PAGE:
I’d roasted a small butternut squash the night before. Yes, I used butternut squash because that’s what I prefer…and you’ll definitely want to do the roasting beforehand if you want the timeline to work well. The squash took about an hour to roast–Mario Batali’s recipe states half that time, but my squash, like Connie’s, was not anywhere near soft at that point. Plus, you’ll need cooling time for the filling.

If you’ve roasted your squash/pumpkin the night before (or before making the pasta) the filling is a quick step: it’s simply combining ingredients and mixing/mashing them together.

Rolling out the pasta was a fun matter–kind of like craft class for me, really! Though I rolled the pasta out to the appropriate thinness for ravioli, according to my pasta roller’s directions (notch “5”), I think I will roll them out thinner in the future. It was still very satisfactory, and the thicker pasta gave the lune a rustic mien.

Filling and making the ravioli reminded me of my childhood. No, I’m not Italian, but I am Korean, and the round pasta, with filling, and the process of sealing the edges in reminded me of making mandu or mandoo with my mother. Though Batali’s recipe says to just seal the edges, I was a bit dubious…so I used little dabs of water on the edges before sealing and pinching the lune shut. (Be sure to not leave ANY air inside the pasta–otherwise they will pop open while being boiled!) The water seal was a great reassurance to me–and none of my lune popped–the result was good enough for me.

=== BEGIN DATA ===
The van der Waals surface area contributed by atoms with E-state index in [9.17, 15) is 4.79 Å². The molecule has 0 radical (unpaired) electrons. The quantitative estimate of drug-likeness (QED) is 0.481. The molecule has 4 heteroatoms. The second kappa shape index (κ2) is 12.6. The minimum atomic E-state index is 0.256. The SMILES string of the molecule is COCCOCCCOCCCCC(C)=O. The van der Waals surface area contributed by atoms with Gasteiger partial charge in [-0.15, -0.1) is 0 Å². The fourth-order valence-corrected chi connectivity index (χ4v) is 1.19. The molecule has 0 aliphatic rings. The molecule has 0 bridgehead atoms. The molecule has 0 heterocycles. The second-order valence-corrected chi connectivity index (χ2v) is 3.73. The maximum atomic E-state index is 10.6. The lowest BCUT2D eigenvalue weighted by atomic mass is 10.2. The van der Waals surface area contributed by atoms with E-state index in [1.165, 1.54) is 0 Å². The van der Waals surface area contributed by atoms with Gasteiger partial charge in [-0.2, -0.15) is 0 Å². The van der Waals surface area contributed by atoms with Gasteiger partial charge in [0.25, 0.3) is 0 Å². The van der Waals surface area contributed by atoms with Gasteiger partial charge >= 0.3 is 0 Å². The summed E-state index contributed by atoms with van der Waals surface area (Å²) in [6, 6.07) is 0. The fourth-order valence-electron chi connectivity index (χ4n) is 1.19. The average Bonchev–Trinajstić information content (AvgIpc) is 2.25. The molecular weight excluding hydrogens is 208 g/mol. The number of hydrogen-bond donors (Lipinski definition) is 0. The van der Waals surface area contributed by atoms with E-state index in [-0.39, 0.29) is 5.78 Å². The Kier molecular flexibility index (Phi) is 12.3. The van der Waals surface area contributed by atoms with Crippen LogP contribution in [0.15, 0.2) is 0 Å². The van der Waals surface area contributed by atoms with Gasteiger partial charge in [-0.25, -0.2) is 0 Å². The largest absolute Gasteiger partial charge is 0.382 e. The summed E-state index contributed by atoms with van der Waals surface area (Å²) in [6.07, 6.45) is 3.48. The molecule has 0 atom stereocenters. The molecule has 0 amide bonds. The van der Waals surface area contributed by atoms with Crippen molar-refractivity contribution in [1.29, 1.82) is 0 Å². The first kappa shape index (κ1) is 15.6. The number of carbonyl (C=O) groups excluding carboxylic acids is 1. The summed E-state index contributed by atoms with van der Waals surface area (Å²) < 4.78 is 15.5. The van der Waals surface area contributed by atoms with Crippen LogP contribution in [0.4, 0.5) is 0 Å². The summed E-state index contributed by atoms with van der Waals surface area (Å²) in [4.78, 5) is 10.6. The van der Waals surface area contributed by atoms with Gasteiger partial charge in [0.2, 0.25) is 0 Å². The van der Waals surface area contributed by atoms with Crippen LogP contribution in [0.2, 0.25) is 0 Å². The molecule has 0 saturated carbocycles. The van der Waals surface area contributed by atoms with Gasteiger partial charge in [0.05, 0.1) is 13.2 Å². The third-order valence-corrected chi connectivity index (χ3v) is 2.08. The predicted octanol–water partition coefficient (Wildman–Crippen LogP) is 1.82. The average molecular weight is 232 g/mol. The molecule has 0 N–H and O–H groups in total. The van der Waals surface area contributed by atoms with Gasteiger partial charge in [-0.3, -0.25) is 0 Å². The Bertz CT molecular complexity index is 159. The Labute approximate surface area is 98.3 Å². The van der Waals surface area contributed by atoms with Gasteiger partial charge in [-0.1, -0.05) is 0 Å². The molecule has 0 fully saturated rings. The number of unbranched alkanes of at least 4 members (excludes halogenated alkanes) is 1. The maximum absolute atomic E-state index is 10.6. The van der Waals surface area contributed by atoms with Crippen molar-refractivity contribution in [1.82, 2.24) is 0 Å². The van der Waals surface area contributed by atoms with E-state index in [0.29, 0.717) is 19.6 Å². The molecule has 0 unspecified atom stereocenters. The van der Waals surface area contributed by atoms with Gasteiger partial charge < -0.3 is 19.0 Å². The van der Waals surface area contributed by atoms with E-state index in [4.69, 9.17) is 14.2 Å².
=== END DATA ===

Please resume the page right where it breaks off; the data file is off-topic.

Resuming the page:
homemade butternut squash lune pasta (ravioli)

In the end, I had a very good little stack of lune. I was disappointed by the fact that all of the pasta rolling work had resulted in only fourteen ravioli (though they were sizable). I had hoped to have enough to freeze for another meal, or enough to give to a friend. But nope. So you’ll want to double the French Laundry pasta dough recipe to match it to the Batali (or likewise, halve the Batali filling recipe).

The hardest part was done–I followed the recipe for the butter and sage–yes, the lune splatters as it enters the hot butter as Connie says (so watch out). And I did leave the amaretti cookie out because I didn’t have an amaretti cookie.

Oh, and like Connie, I didn’t throw away the pasta scraps–I saved them to eat a rustic pasta meal a couple nights later.

Enjoy–thank you Connie and Batali and Keller, for the inspiration, and for initiating me to pasta making!

Recipes follow after the jump…